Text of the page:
Medical education and human trafficking: using simulation

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Medical education and human trafficking: using simulation

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Title: Medical education and human trafficking: using simulation
Author: Stoklosa, Hanni; Lyman, Michelle; Bohnert, Carrie; Mittel, Olivia

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Citation: Stoklosa, Hanni, Michelle Lyman, Carrie Bohnert, and Olivia Mittel. 2017. “Medical education and human trafficking: using simulation.” Medical Education Online 22 (1): 1412746. doi:10.1080/10872981.2017.1412746.
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Abstract: ABSTRACT Healthcare providers have the potential to play a crucial role in human trafficking prevention, identification, and intervention. However, trafficked patients are often unidentified due to lack of education and preparation available to healthcare professionals at all levels of training and practice. To increase victim identification in healthcare settings, providers need to be educated about the issue of trafficking and its clinical presentations in an interactive format that maximizes learning and ultimately patient-centered outcomes. In 2014, University of Louisville School of Medicine created a simulation-based medical education (SBME) curriculum to prepare students to recognize victims and intervene on their behalf. The authors share the factors that influenced the session’s development and incorporation into an already full third year medical curriculum and outline the development process. The process included a needs assessment for the education intervention, development of objectives and corresponding assessment, implementation of the curriculum, and finally the next steps of the module as it develops further. Additional alternatives are provided for other medical educators seeking to implement similar modules at their home institution. It is our hope that the description of this process will help others to create similar interactive educational programs and ultimately help trafficking survivors receive the care they need. Abbreviations: HCP: Healthcare professional; M-SIGHT: Medical student instruction in global human trafficking; SBME: Simulation-based medical education; SP: Standardized patient; TIC: Trauma-informed care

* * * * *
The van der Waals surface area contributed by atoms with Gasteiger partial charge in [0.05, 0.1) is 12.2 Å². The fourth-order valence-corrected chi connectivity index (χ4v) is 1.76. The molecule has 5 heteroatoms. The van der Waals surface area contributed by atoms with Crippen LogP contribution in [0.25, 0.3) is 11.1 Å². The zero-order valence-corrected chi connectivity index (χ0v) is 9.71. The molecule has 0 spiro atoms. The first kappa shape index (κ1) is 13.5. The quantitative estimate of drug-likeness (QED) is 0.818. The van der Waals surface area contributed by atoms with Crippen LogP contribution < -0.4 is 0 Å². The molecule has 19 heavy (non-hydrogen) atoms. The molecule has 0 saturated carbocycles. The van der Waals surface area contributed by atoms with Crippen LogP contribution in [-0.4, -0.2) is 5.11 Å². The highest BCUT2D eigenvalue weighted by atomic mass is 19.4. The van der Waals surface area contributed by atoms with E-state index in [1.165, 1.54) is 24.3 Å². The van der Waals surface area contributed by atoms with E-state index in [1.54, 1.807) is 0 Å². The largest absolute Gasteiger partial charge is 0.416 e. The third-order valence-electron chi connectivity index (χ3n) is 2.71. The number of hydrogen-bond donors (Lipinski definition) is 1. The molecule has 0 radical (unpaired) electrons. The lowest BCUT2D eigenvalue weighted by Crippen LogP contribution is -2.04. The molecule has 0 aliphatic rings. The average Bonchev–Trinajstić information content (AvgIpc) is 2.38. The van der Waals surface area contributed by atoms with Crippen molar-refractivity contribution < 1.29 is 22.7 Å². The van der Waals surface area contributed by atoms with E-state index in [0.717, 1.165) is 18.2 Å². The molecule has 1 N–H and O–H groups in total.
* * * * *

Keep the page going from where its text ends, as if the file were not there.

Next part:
Published Version: doi:10.1080/10872981.2017.1412746
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